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London Photography Exhibitions

This is a London Photography Exhibitions post from our archives. To see the latest London Photography Exhibitions post, click here.

London Photography Exhibitions this week feature a treat for aficionados of early photography, in the Salt and Silver display at Tate Britain as well as a treat for Landscape lovers too. Premier contemporary landscape photographer, Thomas Joshua Cooper’s exhibition is on at the Fleming Collection in Mayfair. That’s just two of the London photography exhibitions running this week read on for even more below.

If you saw Drawn by Light at London’s Science Museum and had your appetite for early photography whetted, Salt and Silver, at the Tate Modern is a must. If those London Photography exhibitions aren’t enough for one weekend, portrait photographer Idil Sukan shows her talents at her retrospective at the Embassy Tea Gallery, so something for everyone this week – you’re spoiled for choice of London photography exhibitions!

See our recently updated page on London Photography Galleries to compliment this post on London Photography Exhibitions for information on opening times and maps.


Salt and Silver: Early Photography 1840-1860

You may have been to see the Drawn by Light exhibiton at the Science Museum which featured image from the 250,000 image The Royal Photographic Society archive, which started collecting pieces in 1853. This exhibition focusses on that nascent period of the photography and the Royal Photographic Society, promising to be a rare and revealing collection of early photography.

Salt and Silver features prints created by Henry Fox Talbot’s process which made the production of photographic paper prints possible. At the time, contemporary, Daguerre’s process (which was invented in conjunction with Niépce) produced only a single Daguerrotype image on a silver-plated copper plate. Tate Britain aims to draw attention to the process which is not very well-known in Britain, despite originating from Henry Fox Talbot’s Wiltshire laboratory at Lacock House. The prints on show are some of the rarest and earliest prints produced around the birth of photography.

On display are images by Roger Fenton from the Crimean War and Linnaeus Tripe’s shots from a flood-swept India. Naturally Henry Fox Talbot’s capture of Nelson’s Column being constructed in Trafalgar is also on show, but the show isn’t intended as a historical archive, Prospero writes: “This show makes very clear that photography’s earliest practitioners appreciated the artistic possibilities of the new medium.” According to the Evening Standard, “you see […] not just a portrait of the world in the 19th century but the blueprint for the dominant and democratic medium of our own age”.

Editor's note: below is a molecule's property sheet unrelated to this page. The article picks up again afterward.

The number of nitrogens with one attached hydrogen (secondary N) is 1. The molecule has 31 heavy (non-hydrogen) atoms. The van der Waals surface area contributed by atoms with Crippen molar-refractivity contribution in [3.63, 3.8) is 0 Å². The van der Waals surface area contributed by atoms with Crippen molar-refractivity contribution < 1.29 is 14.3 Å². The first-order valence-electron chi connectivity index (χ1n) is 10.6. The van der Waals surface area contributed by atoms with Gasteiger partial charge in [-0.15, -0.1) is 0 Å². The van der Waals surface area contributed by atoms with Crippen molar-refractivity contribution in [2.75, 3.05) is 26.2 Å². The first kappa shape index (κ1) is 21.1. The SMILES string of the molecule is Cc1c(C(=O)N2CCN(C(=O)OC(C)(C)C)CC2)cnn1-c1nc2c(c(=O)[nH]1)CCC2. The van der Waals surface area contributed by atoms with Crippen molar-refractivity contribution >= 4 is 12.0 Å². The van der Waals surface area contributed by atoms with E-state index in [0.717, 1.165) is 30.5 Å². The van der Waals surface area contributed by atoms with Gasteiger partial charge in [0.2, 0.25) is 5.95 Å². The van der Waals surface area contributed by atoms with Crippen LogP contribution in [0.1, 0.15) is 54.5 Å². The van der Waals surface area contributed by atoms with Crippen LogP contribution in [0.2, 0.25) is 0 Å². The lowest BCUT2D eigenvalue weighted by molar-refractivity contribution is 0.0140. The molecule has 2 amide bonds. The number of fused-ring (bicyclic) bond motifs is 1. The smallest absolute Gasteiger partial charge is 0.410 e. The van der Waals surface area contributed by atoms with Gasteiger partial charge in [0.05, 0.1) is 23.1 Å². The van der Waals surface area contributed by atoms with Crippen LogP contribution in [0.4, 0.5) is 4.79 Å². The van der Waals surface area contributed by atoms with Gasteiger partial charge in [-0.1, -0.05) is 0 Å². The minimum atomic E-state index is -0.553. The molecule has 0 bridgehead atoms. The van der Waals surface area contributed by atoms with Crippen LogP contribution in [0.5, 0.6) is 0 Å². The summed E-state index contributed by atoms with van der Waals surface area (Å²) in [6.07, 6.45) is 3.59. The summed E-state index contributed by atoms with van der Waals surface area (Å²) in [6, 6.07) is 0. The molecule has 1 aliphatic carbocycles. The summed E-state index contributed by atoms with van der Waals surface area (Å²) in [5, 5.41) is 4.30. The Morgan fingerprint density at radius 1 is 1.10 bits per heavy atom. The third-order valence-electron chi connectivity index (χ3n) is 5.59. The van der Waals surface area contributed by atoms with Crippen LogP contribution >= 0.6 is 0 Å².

Joint tickets for entry to Sculpture Victorious, also at Tate Britain can be arranged.
Where: Tate Britain.
Ends: Sunday, 7th June, 2015.
See our recently updated page on London Photography Galleries to compliment this post on London Photography Exhibitions for information on opening times and maps.
More information: Tate Britain.


Thomas Joshua Cooper: Scattered Waters – Sources Streams Rivers

Thomas Joshua Cooper is one of the most celebrated and distinctive landscape photographers working anywhere in the world today. The San Franciscan photographer counts another California-born landscape photographer, Ansel Adams, as well as other giants of 20th century photography: Edward Weston, Alfred Stieglitz and Paul Strand and Robert Frank as his influences.

Cooper ‘makes’ pictures, prefering that verb rather than snap of shoot when talking about his work. Cooper made a series of vows some years ago: “[only to] photograph landscape; only use black and white film; only use one camera and one lens; and only ever [to make] one exposure – ‘one picture, one chance’”. The result? Making of a Cooper image can take days, weeks or months.

The photographer has been working on a project for the last 32 years, in which he has married his taste for travel with chronicling how rivers and streams define the identity of Scotland, his adopted ‘home’. This fleming collection display a series of pictures of the Forth and Clyde rivers crossing the country from east to west and a Sea River triptych from the Gulf of Corryvreckan off the west coast of the British nation.

The accompanying book is on sale at the gallery, is a “book for photographers” according to one review, which “speaks the language of photography quietly and elegantly”.

Where: Fleming Collection.
Ends: Saturday, 11th April, 2015.
See our recently updated page on London Photography Galleries to compliment this post on London Photography Exhibitions for information on opening times and maps.
More information: Fleming Collection.


This Comedian – Idil Sukan

Free admission.
Portrait photographer Idil Sukan’s debut exhibition is a retrospective of over 300 of her works featuring publicity shots of comedians and actors from Steve Coogan to Ruby Wax and Patrick Stewart to Michael Gambon. Some shots, such as the iconic Celia Irmie portriat were captured during previous work as official photographer with the British Independent Film Awards, though the gifted photographer honed her talent at the largest arts festival in the world, the Edinburgh.
Alongside the exhibition are workshops including one on feminism in photography.

Free admission.
Where: Embassy Tea Gallery.
Ends: Sunday, 8th March, 2015.
See our recently updated page on London Photography Galleries to compliment this post on London Photography Exhibitions for information on opening times and maps.
More information: Embassy Tea Gallery.


The Mountains of Majeed